Pyramid schemes: 7 lessons from the most unscrupulous of business models

Ah, the malevolent old pyramid scheme: triangular devil, three-cornered fortress of evil, eternally doomed to failure for some poor souls. Yet an eternally irresistible temptation for the greedy and needy alike.

And maker of Bernie Madoff's fortune, of course. The greatest of all business swindlers netted a cool $65bn using the pyramid model.

We're not about to suggest you start following Madoff's lead, but we've identified seven key business lessons you can learn from the masters of evil who, regardless of their lack of ethics, managed to convince so many people to part with their pay cheques:

1.    Tell everyone you know about what you're doing

People in pyramid schemes are always feverishly explaining the details of the great new fast-track money-maker that fate has generously handed to them. And people usually respond well to that endless enthusiasm: they want to get involved too.

Customers and investors in legitimate businesses are similarly energised by passionate founders. Shout from the rooftops about how much you believe in what you're doing: you'll be pleasantly surprised how contagious it can be.

2.    Focus on the returns when investing

People don't invest in pyramid schemes for any other reason than the promise of making hundreds, if not thousands, of pounds - that's the oh-so-seductive hook.

You, of course, are too smart to get suckered into shoving your cash into the grubby hands of a pyramid salesman. But you need to remember this principle when making strategic decisions and taking risks: only chase business you really believe will bring in the cash.

Make careful cost and cashflow forecasts for all serious investments. Don't hire staff until you're satisfied that person will make the business more money than they cost. Avoid any deal that seems too good to be true: it almost certainly is.

3.    Approach friends and family for finance

The tragic thing about the pyramid pack is that they don't grasp how many people a scheme hurts until it's too late (use this calculator to see what we mean). They blindly believe it will benefit everyone as much as they've been promised it will help them. So when it comes to recruiting the next layer of people below them, their first stops are the people they care most about.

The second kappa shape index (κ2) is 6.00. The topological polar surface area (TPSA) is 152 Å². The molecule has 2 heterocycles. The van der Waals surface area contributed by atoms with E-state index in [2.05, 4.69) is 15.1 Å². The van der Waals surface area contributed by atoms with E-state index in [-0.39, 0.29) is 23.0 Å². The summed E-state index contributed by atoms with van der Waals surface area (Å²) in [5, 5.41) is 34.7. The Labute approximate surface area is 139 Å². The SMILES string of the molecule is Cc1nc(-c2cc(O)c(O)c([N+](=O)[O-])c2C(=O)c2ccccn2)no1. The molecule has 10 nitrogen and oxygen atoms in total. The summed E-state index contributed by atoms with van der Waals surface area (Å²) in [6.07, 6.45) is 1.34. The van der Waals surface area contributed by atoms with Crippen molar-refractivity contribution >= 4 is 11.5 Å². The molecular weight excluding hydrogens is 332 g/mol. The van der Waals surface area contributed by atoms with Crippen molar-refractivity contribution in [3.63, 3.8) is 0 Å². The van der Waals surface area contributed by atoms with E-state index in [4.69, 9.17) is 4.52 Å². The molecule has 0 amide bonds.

And, of course, when it all goes wrong, it's those loved ones who end up out of pocket.

Borrowing from friends and family gives you easy access to fast cash that often incurs little or no interest, and lets you share your success with those you care about most.

Just remember running a business is still high-risk, so get any lending properly contracted out to avoid burning your mates. Read this feature on raising finance from friends and family for more info.

4.    Recruit people who are crazy about your vision

That's right - crazy. Cuckoo. Mad as several hatters. Your employees need to absolutely nuts about what they're doing. In a small team, passion really is everything. You're going to need to get them working harder than ever before to justify the expenditure you've made on staff.

So take a cue from the canniest of pyramid kings. Only rope in people who truly, madly, deeply believe in the vision like you do.

5.    Don't let other people's doubts stop you

If you've ever known or met someone involved in a pyramid scheme, you'll notice the first thing they say is: "It's not a pyramid scheme." Pyramiders are perpetually in denial. But you've got to take your hat off at their resolve - however much their most trusted friends beg them to stop the madness, however much they soak them in cynicism, they keep on truckin'. And so should you if you genuinely believe in what you're doing.

6.    Incentivise word of mouth

Triangular triumphs are the dons in their field at promising fabulous wealth to those they recruit into the scheme. They glow with enthusiasm, their eyebrows raised to that rare 'yes-it-really-is-this-good' height, as they tell you: "All you have to do is get three friends to sign up and you'll make £999! And they'll make £999 too! The fun never ends!" It all seems so breathtakingly simple.

Tap into the insight: get existing customers to spread the word to their friends in return for a little something free. It's way cheaper than PR, more genuine than advertising and really, really easy to do.

7.    Use testimonials to sell

Any successful pyramid seller is going to show you a whole bunch of rave reviews from previous satisfied customers. And you know what? It works. There's no more compelling sales argument.

Always collect testimonials for your work, and use them. Of course, when you're the buyer, it pays to apply a healthy dose of cynicism too. Do your homework, call referees and don't get sweet-talked into buying something you didn't intend to.

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